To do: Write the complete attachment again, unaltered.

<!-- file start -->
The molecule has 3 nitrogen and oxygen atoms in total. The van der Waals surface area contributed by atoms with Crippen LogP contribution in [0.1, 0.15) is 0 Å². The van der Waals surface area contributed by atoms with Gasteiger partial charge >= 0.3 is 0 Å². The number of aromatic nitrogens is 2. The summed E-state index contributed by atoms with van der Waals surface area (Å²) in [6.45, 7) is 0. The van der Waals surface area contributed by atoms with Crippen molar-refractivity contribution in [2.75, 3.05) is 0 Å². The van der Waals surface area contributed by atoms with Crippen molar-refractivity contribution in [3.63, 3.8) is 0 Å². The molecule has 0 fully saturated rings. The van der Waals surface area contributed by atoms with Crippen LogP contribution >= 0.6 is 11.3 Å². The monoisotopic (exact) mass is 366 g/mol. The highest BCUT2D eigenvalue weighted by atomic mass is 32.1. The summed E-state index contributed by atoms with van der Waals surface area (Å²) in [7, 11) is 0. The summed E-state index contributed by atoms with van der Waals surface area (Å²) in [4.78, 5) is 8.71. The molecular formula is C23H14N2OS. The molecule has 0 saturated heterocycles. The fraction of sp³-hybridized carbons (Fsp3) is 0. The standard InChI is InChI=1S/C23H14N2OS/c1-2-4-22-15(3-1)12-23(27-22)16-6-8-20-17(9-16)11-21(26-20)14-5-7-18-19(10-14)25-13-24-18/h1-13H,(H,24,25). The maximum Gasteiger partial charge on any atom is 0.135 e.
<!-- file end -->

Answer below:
The molecule has 3 nitrogen and oxygen atoms in total. The van der Waals surface area contributed by atoms with Crippen LogP contribution in [0.1, 0.15) is 0 Å². The van der Waals surface area contributed by atoms with Gasteiger partial charge >= 0.3 is 0 Å². The number of aromatic nitrogens is 2. The summed E-state index contributed by atoms with van der Waals surface area (Å²) in [6.45, 7) is 0. The van der Waals surface area contributed by atoms with Crippen molar-refractivity contribution in [2.75, 3.05) is 0 Å². The van der Waals surface area contributed by atoms with Crippen molar-refractivity contribution in [3.63, 3.8) is 0 Å². The molecule has 0 fully saturated rings. The van der Waals surface area contributed by atoms with Crippen LogP contribution >= 0.6 is 11.3 Å². The monoisotopic (exact) mass is 366 g/mol. The highest BCUT2D eigenvalue weighted by atomic mass is 32.1. The summed E-state index contributed by atoms with van der Waals surface area (Å²) in [7, 11) is 0. The summed E-state index contributed by atoms with van der Waals surface area (Å²) in [4.78, 5) is 8.71. The molecular formula is C23H14N2OS. The molecule has 0 saturated heterocycles. The fraction of sp³-hybridized carbons (Fsp3) is 0. The standard InChI is InChI=1S/C23H14N2OS/c1-2-4-22-15(3-1)12-23(27-22)16-6-8-20-17(9-16)11-21(26-20)14-5-7-18-19(10-14)25-13-24-18/h1-13H,(H,24,25). The maximum Gasteiger partial charge on any atom is 0.135 e.